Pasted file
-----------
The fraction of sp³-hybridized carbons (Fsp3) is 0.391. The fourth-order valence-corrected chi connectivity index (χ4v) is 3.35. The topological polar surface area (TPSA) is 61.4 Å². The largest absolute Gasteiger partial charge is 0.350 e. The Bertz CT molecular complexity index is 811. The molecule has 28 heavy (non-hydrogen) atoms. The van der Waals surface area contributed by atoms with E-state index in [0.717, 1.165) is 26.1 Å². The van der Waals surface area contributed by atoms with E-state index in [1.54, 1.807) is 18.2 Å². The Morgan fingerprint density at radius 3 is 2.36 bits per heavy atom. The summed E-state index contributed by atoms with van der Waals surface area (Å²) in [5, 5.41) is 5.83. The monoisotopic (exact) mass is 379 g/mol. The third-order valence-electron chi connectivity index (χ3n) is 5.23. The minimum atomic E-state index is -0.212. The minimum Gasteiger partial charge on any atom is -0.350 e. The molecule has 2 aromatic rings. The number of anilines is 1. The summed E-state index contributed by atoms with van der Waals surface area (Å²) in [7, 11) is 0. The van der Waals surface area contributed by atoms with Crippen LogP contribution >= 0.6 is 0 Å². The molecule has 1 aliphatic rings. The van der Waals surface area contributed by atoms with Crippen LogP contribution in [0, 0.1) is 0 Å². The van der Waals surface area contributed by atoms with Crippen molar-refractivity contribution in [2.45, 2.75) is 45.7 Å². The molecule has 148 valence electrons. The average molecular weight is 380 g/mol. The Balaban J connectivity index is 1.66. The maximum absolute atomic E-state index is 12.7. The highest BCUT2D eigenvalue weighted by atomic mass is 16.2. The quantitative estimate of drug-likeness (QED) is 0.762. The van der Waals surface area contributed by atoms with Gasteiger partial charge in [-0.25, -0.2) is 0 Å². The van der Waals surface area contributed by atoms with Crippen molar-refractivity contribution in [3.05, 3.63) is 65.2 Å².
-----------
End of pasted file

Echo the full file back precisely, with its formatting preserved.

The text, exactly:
The fraction of sp³-hybridized carbons (Fsp3) is 0.391. The fourth-order valence-corrected chi connectivity index (χ4v) is 3.35. The topological polar surface area (TPSA) is 61.4 Å². The largest absolute Gasteiger partial charge is 0.350 e. The Bertz CT molecular complexity index is 811. The molecule has 28 heavy (non-hydrogen) atoms. The van der Waals surface area contributed by atoms with E-state index in [0.717, 1.165) is 26.1 Å². The van der Waals surface area contributed by atoms with E-state index in [1.54, 1.807) is 18.2 Å². The Morgan fingerprint density at radius 3 is 2.36 bits per heavy atom. The summed E-state index contributed by atoms with van der Waals surface area (Å²) in [5, 5.41) is 5.83. The monoisotopic (exact) mass is 379 g/mol. The third-order valence-electron chi connectivity index (χ3n) is 5.23. The minimum atomic E-state index is -0.212. The minimum Gasteiger partial charge on any atom is -0.350 e. The molecule has 2 aromatic rings. The number of anilines is 1. The summed E-state index contributed by atoms with van der Waals surface area (Å²) in [7, 11) is 0. The van der Waals surface area contributed by atoms with Crippen LogP contribution >= 0.6 is 0 Å². The molecule has 1 aliphatic rings. The van der Waals surface area contributed by atoms with Crippen LogP contribution in [0, 0.1) is 0 Å². The van der Waals surface area contributed by atoms with Crippen molar-refractivity contribution in [2.45, 2.75) is 45.7 Å². The molecule has 148 valence electrons. The average molecular weight is 380 g/mol. The Balaban J connectivity index is 1.66. The maximum absolute atomic E-state index is 12.7. The highest BCUT2D eigenvalue weighted by atomic mass is 16.2. The quantitative estimate of drug-likeness (QED) is 0.762. The van der Waals surface area contributed by atoms with Gasteiger partial charge in [-0.25, -0.2) is 0 Å². The van der Waals surface area contributed by atoms with Crippen molar-refractivity contribution in [3.05, 3.63) is 65.2 Å².